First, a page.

Stock market outlook: Bear vs. bull
Where will the stock market go from here? That's an important question for millions of Americans who have watched their retirement accounts shrink and then rebound -- and as the ultimate impact of this economic shutdown become less, not more, clear as the days go by.
Here's what a leading bull and a leading bear are forecasting. But first some numbers for perspective. In January of this year the Dow Jones Industrial Average peaked at 29,568 -- an all-time high. By the week ending March 20 the DJIA had dropped to a closing low of 18,213. And as you read this column, we are somewhere near the middle of that range. Before hearing their arguments, where do you think the DJIA will end the year -- up or down from here?
The Bearish Case
James McDonald is a 25-year veteran of Wall Street and CEO of a hedge fund, Hercules Investments. He has been a money manager for years -- and he's not afraid to go against the crowd. In fact, several weeks ago when the market started its current rally, McDonald spoke up and boldly proclaimed a contrarian position, forecasting a sharp decline to Dow 15,000.
He notes that every single bear market since 1929 had a roughly 50 percent retracement of its losses before continuing down to new lows. The recent rally fits that pattern perfectly. And as a market technician, he notes that at almost every bear market bottom, the forward-looking P/E (price-to-earnings) ratio was about 10 times estimated earnings. Now, he figures that based on currently projected earnings (which are likely to be worse), the "bottom" for the DJIA should be 15,000.
But McDonald isn't just using mathematical formulas or historical precedents for his forecast. He was already bearish last fall, well before the Coronavirus impacted the economy. Now he predicts the economic impact of this virus will continue on to the end of the year despite multiple trillion-dollar stimulus efforts.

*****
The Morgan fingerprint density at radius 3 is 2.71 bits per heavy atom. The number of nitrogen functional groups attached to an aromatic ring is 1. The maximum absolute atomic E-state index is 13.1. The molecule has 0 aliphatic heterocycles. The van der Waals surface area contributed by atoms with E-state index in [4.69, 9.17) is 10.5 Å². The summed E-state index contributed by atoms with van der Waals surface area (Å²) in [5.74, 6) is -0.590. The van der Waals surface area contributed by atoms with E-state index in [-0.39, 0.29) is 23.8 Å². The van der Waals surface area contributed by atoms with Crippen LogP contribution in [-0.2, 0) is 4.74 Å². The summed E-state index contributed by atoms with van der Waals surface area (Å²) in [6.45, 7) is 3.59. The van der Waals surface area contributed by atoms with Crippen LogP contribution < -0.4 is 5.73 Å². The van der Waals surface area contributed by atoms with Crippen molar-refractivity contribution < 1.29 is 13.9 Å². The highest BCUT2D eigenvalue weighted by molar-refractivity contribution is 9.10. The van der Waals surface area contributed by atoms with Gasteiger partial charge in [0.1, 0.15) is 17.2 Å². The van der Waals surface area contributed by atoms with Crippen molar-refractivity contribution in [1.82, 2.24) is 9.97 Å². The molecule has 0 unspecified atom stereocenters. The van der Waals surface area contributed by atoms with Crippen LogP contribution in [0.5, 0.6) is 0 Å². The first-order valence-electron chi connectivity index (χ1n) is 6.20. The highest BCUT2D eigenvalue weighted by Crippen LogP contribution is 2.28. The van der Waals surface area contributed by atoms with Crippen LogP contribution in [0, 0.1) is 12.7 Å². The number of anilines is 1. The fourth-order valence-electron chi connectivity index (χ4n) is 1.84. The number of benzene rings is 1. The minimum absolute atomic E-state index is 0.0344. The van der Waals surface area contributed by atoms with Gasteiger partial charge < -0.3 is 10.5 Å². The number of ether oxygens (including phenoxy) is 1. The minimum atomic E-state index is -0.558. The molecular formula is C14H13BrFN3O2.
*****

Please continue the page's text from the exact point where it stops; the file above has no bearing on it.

McDonald's gloomy forecast doesn't see a market bottom before the end of the year, and he expects the Dow to go as low as 15,000 amid continuing economic woes.
The Bullish Case
On the other hand, Dr. Bob Froelich, an economist, retired money manager and financial author whose six books have been translated into 10 languages, is very bullish on the market at these levels. Every year "Dr. Bob" is the highlight of an economic forecast panel that I moderate in Chicago. In recent years, his predictions have been wildly bullish -- and incredibly accurate.
For example, in 2016 Dr. Bob said: "This is the single best time to invest in this country in the last 50 years." The Dow was at 15,988 back then. He was similarly bullish and correct in subsequent years. In fact, just three months ago, in January, Dr. Bob told our audience that in 2020 the Dow would reach 33,333!
Is Dr. Bob ready to eat his words and swallow that forecast? Definitely not. He figures the combination of low interest rates and low energy prices, along with the trillions in stimulus payments, will propel the market higher. And, he points to two wild cards. The first is the fact that this is an election year, which will cause most in Washington to vote for whatever it takes to boost the economy -- and the market.
And Dr. Bob's "hidden wild card" is the fact that most big institutions will soon realize their asset allocation formulas are way out of balance. If they are supposed to be 60/40 (stocks/bonds), they'll find the market decline has left them with maybe 45 percent in stocks. He expects a "buying panic" as these long-term investors rush to load up on equities. That he says, will produce his forecast of Dow 30,000 by year-end. As for that 33,333 prediction, he's sticking to it -- but says to expect it by the opening day of major league baseball in Spring 2021!
Bullish or bearish, the arguments are compelling on each side. Good thing you don't have to be all in or all out. You can hedge your bets depending on your own time horizon and risk tolerance. And that's The Savage Truth.
(Terry Savage is a registered investment adviser and the author of four best-selling books, including "The Savage Truth on Money." Terry responds to questions on her blog at TerrySavage.com.)(c) 2020 TERRY SAVAGE DISTRIBUTED BY TRIBUNE CONTENT AGENCY, LLC